The marker is a symbol printed on any type of material; the symbol is defined by the particular AR project. Some companies also called the marker as pattern. The markers used in the commercial AR projects are unlimited forms. The markers might be a real object or printed in a booklet, book, magazine, flyer, brochure, shirt, skin and so on.

    Fig. 3 Augmented Reality processes of a computer

    The set-up for a simple AR project is shown in Fig. 3, that is, the AR project will be demonstrated on the computer screen when 1) the hardware such as a computer is already connected to a web camera 2) the software that displays particular AR projects and the AR projects file are both installed on the computer and 3) the marker is displayed to the front of web camera. Then, the AR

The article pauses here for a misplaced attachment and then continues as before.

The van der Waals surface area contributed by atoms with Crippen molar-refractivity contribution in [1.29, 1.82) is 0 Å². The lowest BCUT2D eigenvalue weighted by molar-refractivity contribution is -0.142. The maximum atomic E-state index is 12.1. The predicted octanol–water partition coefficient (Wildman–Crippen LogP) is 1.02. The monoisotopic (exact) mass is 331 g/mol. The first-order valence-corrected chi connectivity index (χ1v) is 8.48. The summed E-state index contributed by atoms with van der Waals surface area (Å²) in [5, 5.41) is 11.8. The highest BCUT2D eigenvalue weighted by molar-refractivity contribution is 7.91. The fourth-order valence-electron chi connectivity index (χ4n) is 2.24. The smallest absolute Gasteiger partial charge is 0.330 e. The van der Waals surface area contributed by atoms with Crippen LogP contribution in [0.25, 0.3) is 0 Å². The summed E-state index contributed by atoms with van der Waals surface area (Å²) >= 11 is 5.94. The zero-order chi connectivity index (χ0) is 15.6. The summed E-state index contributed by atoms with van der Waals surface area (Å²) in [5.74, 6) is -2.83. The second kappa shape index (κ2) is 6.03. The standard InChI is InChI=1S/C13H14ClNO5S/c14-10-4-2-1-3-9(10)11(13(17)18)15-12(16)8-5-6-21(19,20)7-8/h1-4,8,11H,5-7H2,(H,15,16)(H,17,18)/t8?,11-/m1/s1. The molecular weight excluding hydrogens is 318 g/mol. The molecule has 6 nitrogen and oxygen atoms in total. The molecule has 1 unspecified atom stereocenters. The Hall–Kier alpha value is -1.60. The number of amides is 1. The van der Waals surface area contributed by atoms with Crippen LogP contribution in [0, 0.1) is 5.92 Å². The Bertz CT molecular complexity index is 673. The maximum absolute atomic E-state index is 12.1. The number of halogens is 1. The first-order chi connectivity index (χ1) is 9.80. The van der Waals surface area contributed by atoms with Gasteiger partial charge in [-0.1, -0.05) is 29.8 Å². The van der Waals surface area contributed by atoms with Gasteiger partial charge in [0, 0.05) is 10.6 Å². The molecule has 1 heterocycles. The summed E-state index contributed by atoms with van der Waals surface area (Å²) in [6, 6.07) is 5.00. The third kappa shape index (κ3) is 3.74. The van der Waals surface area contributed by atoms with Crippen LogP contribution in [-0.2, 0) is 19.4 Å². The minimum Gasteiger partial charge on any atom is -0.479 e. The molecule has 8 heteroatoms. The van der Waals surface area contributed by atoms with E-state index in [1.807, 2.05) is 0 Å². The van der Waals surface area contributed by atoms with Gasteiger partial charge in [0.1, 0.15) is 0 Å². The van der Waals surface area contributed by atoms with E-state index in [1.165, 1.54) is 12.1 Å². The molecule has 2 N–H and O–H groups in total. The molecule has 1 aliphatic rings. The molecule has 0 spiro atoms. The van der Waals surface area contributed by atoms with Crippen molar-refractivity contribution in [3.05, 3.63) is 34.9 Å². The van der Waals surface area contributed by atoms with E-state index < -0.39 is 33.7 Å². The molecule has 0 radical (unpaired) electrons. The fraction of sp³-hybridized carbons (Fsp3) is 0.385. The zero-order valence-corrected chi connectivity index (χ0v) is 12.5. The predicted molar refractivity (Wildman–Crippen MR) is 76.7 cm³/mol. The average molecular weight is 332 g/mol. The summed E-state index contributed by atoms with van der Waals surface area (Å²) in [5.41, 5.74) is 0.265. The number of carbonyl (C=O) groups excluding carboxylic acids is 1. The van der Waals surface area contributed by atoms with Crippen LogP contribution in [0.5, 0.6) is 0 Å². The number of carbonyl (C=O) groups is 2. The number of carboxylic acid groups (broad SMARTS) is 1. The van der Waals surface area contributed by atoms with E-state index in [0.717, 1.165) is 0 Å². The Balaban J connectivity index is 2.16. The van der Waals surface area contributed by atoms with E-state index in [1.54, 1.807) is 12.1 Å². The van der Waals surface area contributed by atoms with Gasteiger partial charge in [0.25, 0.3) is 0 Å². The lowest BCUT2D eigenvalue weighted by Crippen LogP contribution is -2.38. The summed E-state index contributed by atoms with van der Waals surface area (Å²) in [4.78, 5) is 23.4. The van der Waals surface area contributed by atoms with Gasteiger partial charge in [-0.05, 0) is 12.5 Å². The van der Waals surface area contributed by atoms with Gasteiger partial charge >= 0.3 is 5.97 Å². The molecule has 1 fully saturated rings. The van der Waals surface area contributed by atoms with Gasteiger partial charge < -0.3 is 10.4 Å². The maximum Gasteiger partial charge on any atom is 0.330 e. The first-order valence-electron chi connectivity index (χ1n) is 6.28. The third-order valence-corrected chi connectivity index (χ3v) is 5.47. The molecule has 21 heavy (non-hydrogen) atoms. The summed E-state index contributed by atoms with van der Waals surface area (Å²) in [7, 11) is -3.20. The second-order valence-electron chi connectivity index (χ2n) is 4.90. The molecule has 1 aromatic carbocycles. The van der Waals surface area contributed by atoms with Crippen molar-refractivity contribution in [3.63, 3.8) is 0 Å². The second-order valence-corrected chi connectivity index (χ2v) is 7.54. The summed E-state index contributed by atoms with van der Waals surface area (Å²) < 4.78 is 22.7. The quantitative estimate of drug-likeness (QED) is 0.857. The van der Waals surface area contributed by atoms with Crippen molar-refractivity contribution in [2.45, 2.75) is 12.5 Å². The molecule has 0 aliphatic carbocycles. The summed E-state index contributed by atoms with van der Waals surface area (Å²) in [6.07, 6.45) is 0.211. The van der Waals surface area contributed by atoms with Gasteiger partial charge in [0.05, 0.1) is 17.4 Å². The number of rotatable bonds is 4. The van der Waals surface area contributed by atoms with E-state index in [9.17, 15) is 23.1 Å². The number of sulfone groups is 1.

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    project is displayed on the computer screen. Simulations in different situations are illustrated in the following figures.

    Fig. 4 Process of Augmented Reality on a portable

    computer

    The set-up of an AR project on a portable computer is shown in Fig. 4, that is, the AR project will be demonstrated on the portable computer screen when 1) the hardware such as a portable computer has a camera 2) the software that display particular AR projects and the AR projects file are both installed on the computer and 3) the marker has been captured in front of a camera. Referring to the Fig. 4, the marker is the real object that is an apple. The AR project augments detail of nutrition information of an apple on the computer screen.

    III. DEFINITION OF AR